March 24, 2014
The series of heavy snowfalls this year has been taking a toll on local and state road funding.
Our area VDOT district's budget for snow removal for this fiscal year was $10.2 million. As of last week the district had spent approximately $16.2 million.
The City of Charlottesville is in a similar situation. Roughly $139,000 had been put aside for snow removal during the current fiscal year.
City spokeswoman Miriam Dickler says snow removal costs are still being tabulated.
“The final cost isn't known but we believe its approaching about $400,000."
By contrast, the roads were cleared last year for under $30,000.
"400,000 is more than we expect to pay in a normal year for snow removal. But obviously this winter had unexpectedly high snowfall. So that’s something that we are going to have to deal with."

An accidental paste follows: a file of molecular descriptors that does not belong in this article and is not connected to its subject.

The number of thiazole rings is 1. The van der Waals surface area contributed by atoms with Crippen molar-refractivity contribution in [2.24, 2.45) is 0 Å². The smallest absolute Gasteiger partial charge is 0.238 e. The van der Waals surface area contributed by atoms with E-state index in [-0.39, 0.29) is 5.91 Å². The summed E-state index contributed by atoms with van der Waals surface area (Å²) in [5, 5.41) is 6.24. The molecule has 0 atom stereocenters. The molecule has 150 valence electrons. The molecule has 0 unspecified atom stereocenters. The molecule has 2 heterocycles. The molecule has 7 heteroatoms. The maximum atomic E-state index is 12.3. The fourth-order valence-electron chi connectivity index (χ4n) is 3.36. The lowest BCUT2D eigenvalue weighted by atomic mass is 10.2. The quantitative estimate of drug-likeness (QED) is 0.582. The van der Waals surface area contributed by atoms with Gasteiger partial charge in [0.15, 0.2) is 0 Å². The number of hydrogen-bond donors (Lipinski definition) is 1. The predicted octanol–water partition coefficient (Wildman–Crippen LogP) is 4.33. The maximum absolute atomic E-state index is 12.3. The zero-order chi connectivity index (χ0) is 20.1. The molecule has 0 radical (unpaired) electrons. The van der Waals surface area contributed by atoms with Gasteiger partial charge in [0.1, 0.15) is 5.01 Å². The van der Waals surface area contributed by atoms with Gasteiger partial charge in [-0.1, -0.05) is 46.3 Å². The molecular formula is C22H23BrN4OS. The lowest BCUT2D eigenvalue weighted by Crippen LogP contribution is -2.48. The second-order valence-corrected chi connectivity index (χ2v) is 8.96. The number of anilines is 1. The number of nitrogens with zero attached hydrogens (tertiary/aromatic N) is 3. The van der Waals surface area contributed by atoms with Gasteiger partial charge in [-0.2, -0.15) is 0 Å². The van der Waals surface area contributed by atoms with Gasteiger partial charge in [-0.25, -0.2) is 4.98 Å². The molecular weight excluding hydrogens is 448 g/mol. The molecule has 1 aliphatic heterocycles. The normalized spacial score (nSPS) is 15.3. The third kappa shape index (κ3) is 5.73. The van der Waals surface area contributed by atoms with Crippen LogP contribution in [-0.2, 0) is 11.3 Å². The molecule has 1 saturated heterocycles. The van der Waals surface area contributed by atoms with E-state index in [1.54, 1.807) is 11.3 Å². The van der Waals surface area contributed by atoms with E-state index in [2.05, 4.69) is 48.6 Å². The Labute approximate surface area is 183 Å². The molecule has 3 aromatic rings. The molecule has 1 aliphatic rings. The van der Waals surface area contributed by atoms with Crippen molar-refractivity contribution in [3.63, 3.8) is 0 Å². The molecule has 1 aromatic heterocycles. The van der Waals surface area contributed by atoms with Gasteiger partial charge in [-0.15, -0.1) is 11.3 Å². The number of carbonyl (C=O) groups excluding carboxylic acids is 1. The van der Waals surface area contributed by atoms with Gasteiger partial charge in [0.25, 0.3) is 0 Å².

So where are they going to make up that money? Dickler says they are ready.
"There is money in the streets and snow removal budget to cover this and if that money needs to be used for other things later in the year there is money in the contingency fund that can be used toward it."
So does anybody benefit from the bad roads in those big storms? You might think tow truck drivers make out really well, but it’s not really the case. Larry Sipe with Charlottesville Wrecker Service says it takes a lot more to dig out your car in the snow.
"It takes longer to get to the calls, once you get to the call sometimes you have to dig you have to shovel the car out where you can even get to it, if the cars down over a bank or on its top or something like that right there it takes a little bit longer to deal with that so you’re not running calls like weather like today where you can just snatch them and go. "
With one storm just behind us and another on the way, it's safe to say those budget gaps are still just estimates.
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